Wesfarmers spun off Coles in 2018 in the largest demerger in Australian corporate history, retaining a 15% shareholding in Coles at the time of the demerger.
In February this year, Wesfarmers sold off 4.9% of shares in Coles for $1,050 million, retaining a 10.1% interest in the supermarket conglomerate. That made Wesfarmers the second largest shareholder in Coles, with HSBC Custody Nominees (Australia) Limited holding a (then) 20.13% stake.
Late yesterday, Wesfarmers announced its intention to sell another 5.2% of issued capital in Coles, leaving it with a stake of 4.9%. Coles shares have performed well throughout the current coronavirus-induced market turmoil. After hitting a low of $14.21 at the end of February, shares have bounced back and closed yesterday at $16.82. The supermarket chain has benefited from panic buying along with Woolworths Group Ltd (ASX: WOW).
Wesfarmers shares falter
Wesfarmers shares have not performed as well, falling 23% from a February high of $46.94 to $35.89 yesterday, following an 11.29% surge yesterday. Wesfarmers was forced to close 25 Kmart stores in New Zealand from 25 March for a period of 4 weeks as a result of government directives. Wesfarmers’ 53 Bunnings stores in New Zealand remain open to trade customers but are closed to the general public.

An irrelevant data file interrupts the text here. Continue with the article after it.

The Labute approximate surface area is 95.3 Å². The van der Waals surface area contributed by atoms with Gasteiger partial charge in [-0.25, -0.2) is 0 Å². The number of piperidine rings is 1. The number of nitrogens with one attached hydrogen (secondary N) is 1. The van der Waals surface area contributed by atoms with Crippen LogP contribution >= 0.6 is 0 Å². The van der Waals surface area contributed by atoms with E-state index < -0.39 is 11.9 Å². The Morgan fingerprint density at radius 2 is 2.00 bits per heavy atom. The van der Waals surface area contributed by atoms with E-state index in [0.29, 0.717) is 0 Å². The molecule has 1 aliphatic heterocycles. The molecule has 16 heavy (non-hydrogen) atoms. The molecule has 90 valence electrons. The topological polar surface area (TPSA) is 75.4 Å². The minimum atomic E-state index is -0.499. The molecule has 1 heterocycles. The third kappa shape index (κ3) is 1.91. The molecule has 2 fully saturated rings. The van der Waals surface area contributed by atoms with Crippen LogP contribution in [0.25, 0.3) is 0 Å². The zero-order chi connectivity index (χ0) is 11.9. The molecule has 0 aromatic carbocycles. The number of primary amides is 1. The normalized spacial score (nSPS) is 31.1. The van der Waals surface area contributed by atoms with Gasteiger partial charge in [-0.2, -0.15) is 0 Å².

Commentators have questioned whether similar measures could be enacted in Australia, which could cause Wesfarmers to have to close its Bunnings, Target, Kmart, and Officeworks stores. Wesfarmers Managing Director Robb Scott said events of the last few weeks have highlighted the importance of balance sheet flexibility to support the company in a range of economic circumstances.
Attractive return for shareholders
“We have been pleased with the performance of Coles since the demerger and the very important role that Coles is providing, and will continue to provide, to Australian households during the COVID-19 crisis,” Mr Scott said. “This divestment crystallises an attractive return for shareholders since the demerger and further enhances Wesfarmers’ strong balance sheet position.”
As part of the transaction, Wesfarmers has agreed to retain its remaining shares in Coles for at least 60 days from completion of the sale. With Wesfarmers’ stake in Coles now falling below 10%, the relationship deed agreed at the time of the demerger will terminate and Wesfarmers will no longer have the right to nominate a director to the Coles board. Wesfarmers and Coles will continue their flybuys joint venture, with both groups retaining a 50% interest in the business.
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Motley Fool contributor Kate O'Brien has no position in any of the stocks mentioned. The Motley Fool Australia owns shares of Wesfarmers Limited. We Fools may not all hold the same opinions, but we all believe that considering a diverse range of insights makes us better investors. The Motley Fool has a disclosure policy. This article contains general investment advice only (under AFSL 400691). Authorised by Scott Phillips.
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